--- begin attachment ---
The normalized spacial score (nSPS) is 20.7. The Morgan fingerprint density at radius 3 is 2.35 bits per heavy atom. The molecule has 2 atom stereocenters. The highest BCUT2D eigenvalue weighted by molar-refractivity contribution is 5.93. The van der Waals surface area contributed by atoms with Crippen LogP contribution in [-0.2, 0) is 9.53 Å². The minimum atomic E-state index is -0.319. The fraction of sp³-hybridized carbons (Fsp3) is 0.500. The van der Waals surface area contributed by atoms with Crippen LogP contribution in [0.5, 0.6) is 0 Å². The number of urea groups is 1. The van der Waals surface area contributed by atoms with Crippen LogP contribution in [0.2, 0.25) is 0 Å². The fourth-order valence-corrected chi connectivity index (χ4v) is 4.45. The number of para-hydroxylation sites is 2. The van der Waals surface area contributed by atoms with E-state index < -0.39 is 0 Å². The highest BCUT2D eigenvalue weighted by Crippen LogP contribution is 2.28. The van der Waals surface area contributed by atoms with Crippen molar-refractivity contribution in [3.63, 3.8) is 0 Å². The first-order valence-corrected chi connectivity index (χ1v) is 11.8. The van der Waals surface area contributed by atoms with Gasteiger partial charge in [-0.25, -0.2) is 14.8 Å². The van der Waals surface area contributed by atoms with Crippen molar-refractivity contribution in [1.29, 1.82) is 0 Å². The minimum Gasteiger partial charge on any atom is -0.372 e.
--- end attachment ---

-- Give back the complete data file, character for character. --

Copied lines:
The normalized spacial score (nSPS) is 20.7. The Morgan fingerprint density at radius 3 is 2.35 bits per heavy atom. The molecule has 2 atom stereocenters. The highest BCUT2D eigenvalue weighted by molar-refractivity contribution is 5.93. The van der Waals surface area contributed by atoms with Crippen LogP contribution in [-0.2, 0) is 9.53 Å². The minimum atomic E-state index is -0.319. The fraction of sp³-hybridized carbons (Fsp3) is 0.500. The van der Waals surface area contributed by atoms with Crippen LogP contribution in [0.5, 0.6) is 0 Å². The number of urea groups is 1. The van der Waals surface area contributed by atoms with Crippen LogP contribution in [0.2, 0.25) is 0 Å². The fourth-order valence-corrected chi connectivity index (χ4v) is 4.45. The number of para-hydroxylation sites is 2. The van der Waals surface area contributed by atoms with E-state index < -0.39 is 0 Å². The highest BCUT2D eigenvalue weighted by Crippen LogP contribution is 2.28. The van der Waals surface area contributed by atoms with Crippen molar-refractivity contribution in [3.63, 3.8) is 0 Å². The first-order valence-corrected chi connectivity index (χ1v) is 11.8. The van der Waals surface area contributed by atoms with Gasteiger partial charge in [-0.25, -0.2) is 14.8 Å². The van der Waals surface area contributed by atoms with Crippen molar-refractivity contribution in [1.29, 1.82) is 0 Å². The minimum Gasteiger partial charge on any atom is -0.372 e.